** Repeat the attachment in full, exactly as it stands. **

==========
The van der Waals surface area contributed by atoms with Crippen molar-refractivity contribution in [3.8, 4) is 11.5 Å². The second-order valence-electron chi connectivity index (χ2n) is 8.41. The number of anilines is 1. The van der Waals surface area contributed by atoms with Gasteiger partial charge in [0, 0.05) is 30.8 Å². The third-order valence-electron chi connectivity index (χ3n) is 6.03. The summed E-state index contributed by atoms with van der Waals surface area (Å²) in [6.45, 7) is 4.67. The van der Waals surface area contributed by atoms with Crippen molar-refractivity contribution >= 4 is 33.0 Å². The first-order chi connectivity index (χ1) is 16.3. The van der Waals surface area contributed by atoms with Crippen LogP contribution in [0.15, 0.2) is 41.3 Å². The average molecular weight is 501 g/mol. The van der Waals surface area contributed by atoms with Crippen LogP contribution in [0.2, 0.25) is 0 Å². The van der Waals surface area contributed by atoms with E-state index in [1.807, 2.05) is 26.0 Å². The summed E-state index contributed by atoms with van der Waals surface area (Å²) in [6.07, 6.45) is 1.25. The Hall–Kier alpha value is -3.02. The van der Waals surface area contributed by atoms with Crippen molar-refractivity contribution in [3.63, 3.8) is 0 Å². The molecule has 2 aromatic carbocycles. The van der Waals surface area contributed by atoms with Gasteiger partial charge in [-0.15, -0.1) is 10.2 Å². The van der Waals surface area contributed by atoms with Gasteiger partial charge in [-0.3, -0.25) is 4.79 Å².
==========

The van der Waals surface area contributed by atoms with Crippen molar-refractivity contribution in [3.8, 4) is 11.5 Å². The second-order valence-electron chi connectivity index (χ2n) is 8.41. The number of anilines is 1. The van der Waals surface area contributed by atoms with Gasteiger partial charge in [0, 0.05) is 30.8 Å². The third-order valence-electron chi connectivity index (χ3n) is 6.03. The summed E-state index contributed by atoms with van der Waals surface area (Å²) in [6.45, 7) is 4.67. The van der Waals surface area contributed by atoms with Crippen molar-refractivity contribution >= 4 is 33.0 Å². The first-order chi connectivity index (χ1) is 16.3. The van der Waals surface area contributed by atoms with Crippen LogP contribution in [0.15, 0.2) is 41.3 Å². The average molecular weight is 501 g/mol. The van der Waals surface area contributed by atoms with Crippen LogP contribution in [0.2, 0.25) is 0 Å². The van der Waals surface area contributed by atoms with E-state index in [1.807, 2.05) is 26.0 Å². The summed E-state index contributed by atoms with van der Waals surface area (Å²) in [6.07, 6.45) is 1.25. The Hall–Kier alpha value is -3.02. The van der Waals surface area contributed by atoms with Crippen molar-refractivity contribution in [3.63, 3.8) is 0 Å². The molecule has 2 aromatic carbocycles. The van der Waals surface area contributed by atoms with Gasteiger partial charge in [-0.15, -0.1) is 10.2 Å². The van der Waals surface area contributed by atoms with Gasteiger partial charge in [-0.3, -0.25) is 4.79 Å².